"We live in a world where it's becoming harder to trust the digital information we consume."
Adobe, the company behind the ubiquitous photo-editing program Photoshop, just unveiled a new artificial intelligence tool capable of spotting whether images have been manipulated.
The research, which sprang from a partnership with scientists from UC Berkeley and funding from DARPA, focuses on edits made with Photoshop's "face aware liquify" tool, which can subtly reshape and touch up parts of an image, according to an Adobe blog post. While Adobe doesn't plan to release the tool to the public, reports The Verge, it's a sign that the company is taking seriously the propagation of digitally-altered, misleading media.
To train the edit-detecting neural net, the Adobe scientists fed it pairs of images — an undoctored photo of someone's face and a version that had been tweaked with the liquify tool.
After enough training, the neural net could spot the edited face 99 percent of the time. That's impressive because people attempting to do the same only guessed correctly 53 percent of the time — illustrating just how convincing deepfakes and other manipulated images can be.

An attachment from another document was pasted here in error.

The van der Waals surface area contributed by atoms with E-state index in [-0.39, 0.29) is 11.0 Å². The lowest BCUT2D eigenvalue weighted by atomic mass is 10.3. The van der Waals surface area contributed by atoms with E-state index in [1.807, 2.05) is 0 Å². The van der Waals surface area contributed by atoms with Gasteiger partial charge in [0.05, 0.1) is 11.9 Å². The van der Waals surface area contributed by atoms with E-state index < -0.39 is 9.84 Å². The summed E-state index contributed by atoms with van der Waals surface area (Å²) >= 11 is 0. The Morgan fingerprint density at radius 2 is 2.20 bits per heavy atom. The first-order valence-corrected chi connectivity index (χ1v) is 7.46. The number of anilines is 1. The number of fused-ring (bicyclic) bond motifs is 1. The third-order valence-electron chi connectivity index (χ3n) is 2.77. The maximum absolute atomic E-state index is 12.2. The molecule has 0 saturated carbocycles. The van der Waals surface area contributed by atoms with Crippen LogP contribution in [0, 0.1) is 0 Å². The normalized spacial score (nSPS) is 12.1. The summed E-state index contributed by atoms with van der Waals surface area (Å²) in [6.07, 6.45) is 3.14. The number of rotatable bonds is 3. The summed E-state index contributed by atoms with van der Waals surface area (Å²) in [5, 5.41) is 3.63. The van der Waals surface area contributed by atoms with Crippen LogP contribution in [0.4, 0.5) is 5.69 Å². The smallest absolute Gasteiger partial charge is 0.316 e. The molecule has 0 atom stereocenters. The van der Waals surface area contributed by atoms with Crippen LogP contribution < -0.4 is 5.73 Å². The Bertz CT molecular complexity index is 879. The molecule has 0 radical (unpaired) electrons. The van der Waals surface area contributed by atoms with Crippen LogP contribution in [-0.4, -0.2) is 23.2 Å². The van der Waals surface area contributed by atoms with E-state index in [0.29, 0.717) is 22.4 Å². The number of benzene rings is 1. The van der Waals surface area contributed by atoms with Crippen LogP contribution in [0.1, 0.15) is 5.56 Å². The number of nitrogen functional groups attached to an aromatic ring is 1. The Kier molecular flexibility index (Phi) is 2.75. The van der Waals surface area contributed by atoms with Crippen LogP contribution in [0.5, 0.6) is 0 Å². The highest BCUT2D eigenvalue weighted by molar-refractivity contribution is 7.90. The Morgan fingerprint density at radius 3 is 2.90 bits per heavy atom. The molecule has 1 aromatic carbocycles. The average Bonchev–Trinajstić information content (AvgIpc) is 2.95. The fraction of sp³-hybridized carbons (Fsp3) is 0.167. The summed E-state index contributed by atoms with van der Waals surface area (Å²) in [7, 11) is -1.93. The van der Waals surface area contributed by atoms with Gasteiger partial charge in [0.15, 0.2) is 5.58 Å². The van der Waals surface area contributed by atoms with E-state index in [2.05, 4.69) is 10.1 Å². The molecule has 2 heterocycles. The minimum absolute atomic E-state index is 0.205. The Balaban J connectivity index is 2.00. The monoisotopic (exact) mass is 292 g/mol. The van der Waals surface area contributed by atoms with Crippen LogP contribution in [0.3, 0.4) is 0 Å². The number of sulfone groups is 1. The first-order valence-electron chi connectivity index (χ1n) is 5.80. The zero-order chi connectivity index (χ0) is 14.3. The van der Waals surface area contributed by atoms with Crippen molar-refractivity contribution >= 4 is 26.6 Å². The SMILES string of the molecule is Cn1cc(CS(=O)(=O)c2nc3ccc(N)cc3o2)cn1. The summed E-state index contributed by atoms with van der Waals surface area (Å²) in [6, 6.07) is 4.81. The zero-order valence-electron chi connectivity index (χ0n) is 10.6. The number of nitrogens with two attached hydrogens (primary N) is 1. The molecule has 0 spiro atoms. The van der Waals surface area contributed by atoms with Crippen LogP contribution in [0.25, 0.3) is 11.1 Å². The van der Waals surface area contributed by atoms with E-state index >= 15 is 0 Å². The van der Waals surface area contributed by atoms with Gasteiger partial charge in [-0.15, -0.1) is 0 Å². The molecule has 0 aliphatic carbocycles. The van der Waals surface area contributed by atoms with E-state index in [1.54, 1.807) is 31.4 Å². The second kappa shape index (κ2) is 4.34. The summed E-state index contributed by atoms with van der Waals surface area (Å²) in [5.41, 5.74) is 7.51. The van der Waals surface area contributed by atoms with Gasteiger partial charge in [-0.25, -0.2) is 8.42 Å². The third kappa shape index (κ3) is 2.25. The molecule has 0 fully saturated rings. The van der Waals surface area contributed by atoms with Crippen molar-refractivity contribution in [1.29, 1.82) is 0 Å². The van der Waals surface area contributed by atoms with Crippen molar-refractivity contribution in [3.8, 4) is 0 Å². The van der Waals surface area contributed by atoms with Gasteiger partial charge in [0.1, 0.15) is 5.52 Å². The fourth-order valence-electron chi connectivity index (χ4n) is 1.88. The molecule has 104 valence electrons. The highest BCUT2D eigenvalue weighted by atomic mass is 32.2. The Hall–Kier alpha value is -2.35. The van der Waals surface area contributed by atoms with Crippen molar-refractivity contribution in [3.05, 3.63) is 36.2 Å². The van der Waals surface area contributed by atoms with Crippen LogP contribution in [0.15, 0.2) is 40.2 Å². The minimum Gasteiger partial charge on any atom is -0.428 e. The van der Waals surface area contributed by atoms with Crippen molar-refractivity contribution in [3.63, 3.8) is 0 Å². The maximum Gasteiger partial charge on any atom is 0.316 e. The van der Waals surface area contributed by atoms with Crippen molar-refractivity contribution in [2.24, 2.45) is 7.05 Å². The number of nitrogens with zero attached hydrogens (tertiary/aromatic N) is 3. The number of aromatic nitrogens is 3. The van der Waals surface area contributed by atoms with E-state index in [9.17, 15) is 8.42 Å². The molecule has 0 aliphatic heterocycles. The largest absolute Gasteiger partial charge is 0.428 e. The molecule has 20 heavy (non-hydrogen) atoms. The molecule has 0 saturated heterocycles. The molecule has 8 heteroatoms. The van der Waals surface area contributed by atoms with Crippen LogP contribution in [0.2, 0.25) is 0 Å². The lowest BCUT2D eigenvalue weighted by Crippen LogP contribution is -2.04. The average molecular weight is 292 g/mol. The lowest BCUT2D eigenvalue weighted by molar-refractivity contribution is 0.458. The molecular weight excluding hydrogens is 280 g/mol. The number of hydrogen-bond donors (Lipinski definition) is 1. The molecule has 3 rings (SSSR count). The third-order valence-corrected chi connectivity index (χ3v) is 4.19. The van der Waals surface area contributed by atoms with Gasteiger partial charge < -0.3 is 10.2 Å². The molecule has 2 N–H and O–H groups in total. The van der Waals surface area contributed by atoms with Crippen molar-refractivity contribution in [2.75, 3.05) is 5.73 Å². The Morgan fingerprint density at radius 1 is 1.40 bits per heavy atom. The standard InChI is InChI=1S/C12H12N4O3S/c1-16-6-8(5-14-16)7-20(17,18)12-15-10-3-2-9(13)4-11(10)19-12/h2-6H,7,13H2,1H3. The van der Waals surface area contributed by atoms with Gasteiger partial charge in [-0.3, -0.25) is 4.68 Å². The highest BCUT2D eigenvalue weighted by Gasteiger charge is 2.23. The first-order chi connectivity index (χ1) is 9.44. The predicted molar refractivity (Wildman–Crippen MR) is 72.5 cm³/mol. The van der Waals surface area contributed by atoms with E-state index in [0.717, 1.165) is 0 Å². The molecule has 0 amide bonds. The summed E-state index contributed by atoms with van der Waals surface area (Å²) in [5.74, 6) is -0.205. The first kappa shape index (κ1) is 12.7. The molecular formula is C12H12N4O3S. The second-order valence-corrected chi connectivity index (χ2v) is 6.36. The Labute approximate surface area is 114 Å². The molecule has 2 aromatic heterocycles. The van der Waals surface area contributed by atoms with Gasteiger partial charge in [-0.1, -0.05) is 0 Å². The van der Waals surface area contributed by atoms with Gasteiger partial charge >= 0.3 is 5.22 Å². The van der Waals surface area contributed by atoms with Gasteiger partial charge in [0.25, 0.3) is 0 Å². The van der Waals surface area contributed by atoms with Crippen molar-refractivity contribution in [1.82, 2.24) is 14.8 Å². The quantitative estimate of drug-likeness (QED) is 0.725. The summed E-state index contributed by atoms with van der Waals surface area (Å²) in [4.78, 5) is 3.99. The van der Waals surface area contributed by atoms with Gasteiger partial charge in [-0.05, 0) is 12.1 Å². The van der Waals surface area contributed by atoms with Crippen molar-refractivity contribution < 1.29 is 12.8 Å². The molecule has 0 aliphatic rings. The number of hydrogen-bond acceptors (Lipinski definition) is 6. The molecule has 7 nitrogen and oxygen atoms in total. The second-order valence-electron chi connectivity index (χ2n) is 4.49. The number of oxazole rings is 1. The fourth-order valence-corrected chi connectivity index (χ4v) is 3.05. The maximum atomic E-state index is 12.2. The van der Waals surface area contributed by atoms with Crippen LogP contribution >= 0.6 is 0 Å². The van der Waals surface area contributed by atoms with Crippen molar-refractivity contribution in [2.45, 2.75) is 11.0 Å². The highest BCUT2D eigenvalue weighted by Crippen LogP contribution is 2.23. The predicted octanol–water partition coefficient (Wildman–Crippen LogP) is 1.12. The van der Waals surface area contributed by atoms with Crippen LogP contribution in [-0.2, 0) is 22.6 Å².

"The idea of a magic universal 'undo' button to revert image edits is still far from reality," Adobe scientist Richard Zhang said in the press release. "But we live in a world where it's becoming harder to trust the digital information we consume, and I look forward to further exploring this area of research."
READ MORE: Adobe’s prototype AI tool automatically spots Photoshopped faces [The Verge]
More on deepfakes: DARPA Spent $68 Million on Technology to Spot Deepfakes